Summary:

EMC says ViPR will abstract out a company’s storage and automate how it gets divvied up by the workload. The company will roll out its software-defined data center plan this week.

Jeremy Burton, EMC's SVP and CMO.
photo: EMC Corp.

Unless you’ve not been paying attention over the last year, you’ve heard a lot about software-defined data centers. Nearly every legacy and new-look IT vendor has its own take on making the entire data center more programmable via software and less dependent on specialized, proprietary and pricey hardware.

EMC logoVMware is charting its course using its virtualization prowess and Nicira’s software-defined networking, which it bought last year. It’s no surprise that VMware parent and storage leader EMC is pinning its strategy on software-defined storage technology that it’s calling ViPR.

The first software deliverables — and it’s all software built by a team led by Amitabh Srivastava, the former Microsoft cloud exec who joined EMC in 2011 – will be outlined Monday at EMC World in Las Vegas. But, here’s how Jeremy Burton, EMC’s CMO and executive vice president, outlined the plan for me on Friday.

First: A new control plane will let admins manage physical assets, including storage arrays, to create virtual arrays and storage pools and then provision them and make them available in a service catalog for users, Burton said. EMC likens the software to a universal remote control that can operate multiple devices. For most storage, ViPR will discover what storage assets are available and allow provisioning. And if there is “smart” storage available, it will offload processing to that array to handle the data path.

Second: A new data plane will initially focus on data objects — at first those stored in Amazon’s S3 by the third quarter and then  HDFS by year’s end, Burton said. ViPR data services will also support OpenStack Swift-compatible REST APIs as well as existing EMC Atmos and VNX storage and even storage from rival NetApp, Burton said.

From the press release: “For traditional workloads that utilize file and block [storage], EMC ViPR steps out of the way and lets the underlying array fulfill the role of Data Plane.” But for new web-scale, big data applications, it provides Object Data Services, which is where the support Amazon S3 and OpenStack Swift REST APIs and HDFS access methods comes in. Of course it will support existing NFS and iSCSI protocols that drive much of enterprise storage now. That heterogeneous  support means that customers can, depending on the workload type, configure their services as they see fit without necessarily  having to worry about what storage is under the covers.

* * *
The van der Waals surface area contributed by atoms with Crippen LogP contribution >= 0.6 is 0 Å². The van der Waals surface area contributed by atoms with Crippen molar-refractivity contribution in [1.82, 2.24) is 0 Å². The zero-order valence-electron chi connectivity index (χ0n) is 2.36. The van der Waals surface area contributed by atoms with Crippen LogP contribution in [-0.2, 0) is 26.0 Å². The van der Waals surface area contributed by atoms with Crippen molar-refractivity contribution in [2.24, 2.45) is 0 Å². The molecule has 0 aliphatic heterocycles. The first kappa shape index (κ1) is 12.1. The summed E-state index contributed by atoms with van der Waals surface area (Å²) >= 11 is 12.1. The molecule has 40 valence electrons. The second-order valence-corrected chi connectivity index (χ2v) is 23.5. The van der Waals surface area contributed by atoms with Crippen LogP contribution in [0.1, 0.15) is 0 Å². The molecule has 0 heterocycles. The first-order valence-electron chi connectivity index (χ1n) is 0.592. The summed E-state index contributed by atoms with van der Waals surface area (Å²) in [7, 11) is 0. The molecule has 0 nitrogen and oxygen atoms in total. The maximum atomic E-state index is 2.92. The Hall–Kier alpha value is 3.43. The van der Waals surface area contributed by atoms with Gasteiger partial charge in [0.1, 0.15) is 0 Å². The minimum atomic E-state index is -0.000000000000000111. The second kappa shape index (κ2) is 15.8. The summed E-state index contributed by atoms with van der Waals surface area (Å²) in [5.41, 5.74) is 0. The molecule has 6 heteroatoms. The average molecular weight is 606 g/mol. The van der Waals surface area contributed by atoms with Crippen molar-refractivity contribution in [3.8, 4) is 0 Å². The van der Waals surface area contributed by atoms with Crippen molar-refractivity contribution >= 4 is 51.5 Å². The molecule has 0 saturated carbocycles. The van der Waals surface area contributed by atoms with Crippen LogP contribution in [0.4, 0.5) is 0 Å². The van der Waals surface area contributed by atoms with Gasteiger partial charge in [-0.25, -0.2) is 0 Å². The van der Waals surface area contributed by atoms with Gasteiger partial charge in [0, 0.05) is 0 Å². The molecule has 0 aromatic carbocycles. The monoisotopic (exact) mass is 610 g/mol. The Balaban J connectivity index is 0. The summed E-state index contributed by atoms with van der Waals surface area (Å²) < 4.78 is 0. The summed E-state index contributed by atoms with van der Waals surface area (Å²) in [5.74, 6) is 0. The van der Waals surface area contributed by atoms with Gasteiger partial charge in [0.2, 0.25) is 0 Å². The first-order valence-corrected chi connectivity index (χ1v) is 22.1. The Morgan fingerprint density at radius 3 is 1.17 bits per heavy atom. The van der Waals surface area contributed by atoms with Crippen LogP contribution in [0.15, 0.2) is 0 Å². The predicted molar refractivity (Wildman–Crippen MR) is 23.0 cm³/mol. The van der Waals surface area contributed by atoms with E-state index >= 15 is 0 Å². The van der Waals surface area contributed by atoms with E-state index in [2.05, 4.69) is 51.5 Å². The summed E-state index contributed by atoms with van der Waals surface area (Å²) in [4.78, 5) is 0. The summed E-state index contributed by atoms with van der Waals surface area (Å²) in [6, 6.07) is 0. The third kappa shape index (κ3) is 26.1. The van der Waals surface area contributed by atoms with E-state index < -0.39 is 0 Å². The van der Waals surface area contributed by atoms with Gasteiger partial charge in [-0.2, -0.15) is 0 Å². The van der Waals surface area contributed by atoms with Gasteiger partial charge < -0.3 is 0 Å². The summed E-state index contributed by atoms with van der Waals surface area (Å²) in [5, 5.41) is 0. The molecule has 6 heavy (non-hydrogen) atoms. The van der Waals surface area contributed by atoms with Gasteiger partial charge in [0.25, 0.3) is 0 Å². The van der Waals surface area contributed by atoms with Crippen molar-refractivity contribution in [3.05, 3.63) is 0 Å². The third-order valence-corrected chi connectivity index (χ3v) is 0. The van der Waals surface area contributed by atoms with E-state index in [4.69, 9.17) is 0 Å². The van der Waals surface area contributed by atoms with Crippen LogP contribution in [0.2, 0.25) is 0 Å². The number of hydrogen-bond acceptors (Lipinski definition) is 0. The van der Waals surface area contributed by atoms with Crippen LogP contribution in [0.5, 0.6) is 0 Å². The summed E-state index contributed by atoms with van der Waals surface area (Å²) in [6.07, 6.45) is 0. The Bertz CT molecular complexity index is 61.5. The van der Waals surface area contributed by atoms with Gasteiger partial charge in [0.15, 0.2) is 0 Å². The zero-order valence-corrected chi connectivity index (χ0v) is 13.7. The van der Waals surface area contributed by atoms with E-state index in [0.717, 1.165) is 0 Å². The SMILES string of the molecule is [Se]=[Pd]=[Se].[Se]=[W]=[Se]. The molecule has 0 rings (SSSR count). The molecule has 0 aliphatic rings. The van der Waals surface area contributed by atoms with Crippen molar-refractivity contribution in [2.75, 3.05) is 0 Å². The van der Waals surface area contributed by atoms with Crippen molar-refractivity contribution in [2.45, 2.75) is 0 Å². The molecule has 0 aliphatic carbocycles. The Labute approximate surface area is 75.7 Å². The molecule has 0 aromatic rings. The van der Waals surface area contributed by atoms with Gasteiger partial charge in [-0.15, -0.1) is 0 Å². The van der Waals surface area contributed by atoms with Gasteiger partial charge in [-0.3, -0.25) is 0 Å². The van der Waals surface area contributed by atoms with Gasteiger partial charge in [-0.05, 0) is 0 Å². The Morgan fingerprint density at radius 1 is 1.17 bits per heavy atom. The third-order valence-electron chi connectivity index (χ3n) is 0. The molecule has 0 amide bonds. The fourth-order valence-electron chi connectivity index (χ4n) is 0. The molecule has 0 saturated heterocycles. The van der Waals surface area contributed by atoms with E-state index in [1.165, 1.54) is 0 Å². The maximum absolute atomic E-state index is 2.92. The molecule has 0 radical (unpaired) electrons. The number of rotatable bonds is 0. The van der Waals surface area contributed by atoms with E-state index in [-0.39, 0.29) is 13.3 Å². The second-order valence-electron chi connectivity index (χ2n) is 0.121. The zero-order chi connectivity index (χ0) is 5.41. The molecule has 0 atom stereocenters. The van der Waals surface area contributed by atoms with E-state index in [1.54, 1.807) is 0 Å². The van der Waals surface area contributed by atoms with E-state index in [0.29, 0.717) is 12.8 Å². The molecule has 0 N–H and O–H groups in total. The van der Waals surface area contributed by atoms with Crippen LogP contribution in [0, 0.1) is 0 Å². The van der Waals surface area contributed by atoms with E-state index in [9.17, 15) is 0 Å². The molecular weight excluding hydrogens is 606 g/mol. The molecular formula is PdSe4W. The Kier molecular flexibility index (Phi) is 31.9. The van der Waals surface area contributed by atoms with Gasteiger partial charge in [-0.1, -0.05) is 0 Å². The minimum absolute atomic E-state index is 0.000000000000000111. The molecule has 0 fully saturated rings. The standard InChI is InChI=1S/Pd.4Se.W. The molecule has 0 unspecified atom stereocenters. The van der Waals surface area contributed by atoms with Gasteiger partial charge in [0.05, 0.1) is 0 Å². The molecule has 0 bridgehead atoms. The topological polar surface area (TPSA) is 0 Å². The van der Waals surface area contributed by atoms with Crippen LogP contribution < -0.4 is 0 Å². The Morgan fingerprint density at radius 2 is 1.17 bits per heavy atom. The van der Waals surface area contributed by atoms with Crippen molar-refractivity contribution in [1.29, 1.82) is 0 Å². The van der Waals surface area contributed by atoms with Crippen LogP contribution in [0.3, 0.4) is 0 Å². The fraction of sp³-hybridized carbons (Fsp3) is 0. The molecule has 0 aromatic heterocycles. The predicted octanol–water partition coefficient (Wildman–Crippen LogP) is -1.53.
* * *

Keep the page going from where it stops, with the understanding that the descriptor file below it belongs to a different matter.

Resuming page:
IDC analyst Vernon Turner said EMC ViPR is about much more than “storage virt.” Instead, it “takes many of the elements needed to create the software-defined data center [including] wide-spread orchestration — so it can properly deliver cloud services.’

EMC, which made its fortune selling big, expensive storage hardware, has shown a willingness to cannibalize its own business before others can eat it for them. Burton said the design point was cloud, and the first targeted companies will be service providers, he said. “The design goal is no single point of failure … and ability to scale out,” he said. Service providers, including telcos and big hosting companies, are looking for ways to stave off incursions into their businesses by insurgents, especially Amazon Web Services.

Asked if EMC/VMware spinout Pivotal will use the new software as a foundational technology, Burton said the “Let me just say that Paul Maritz is one of Amitabh’s best friends right now.”

Maritz, who is Pivotal’s CEO, “wants a cheap massively scalable store for what he’s building,” Burton said. “I think Paul’s mission is to be cloud-agnostic but he also believes HDFS will be foundational layer and we intend to be primary provider of that layer.”

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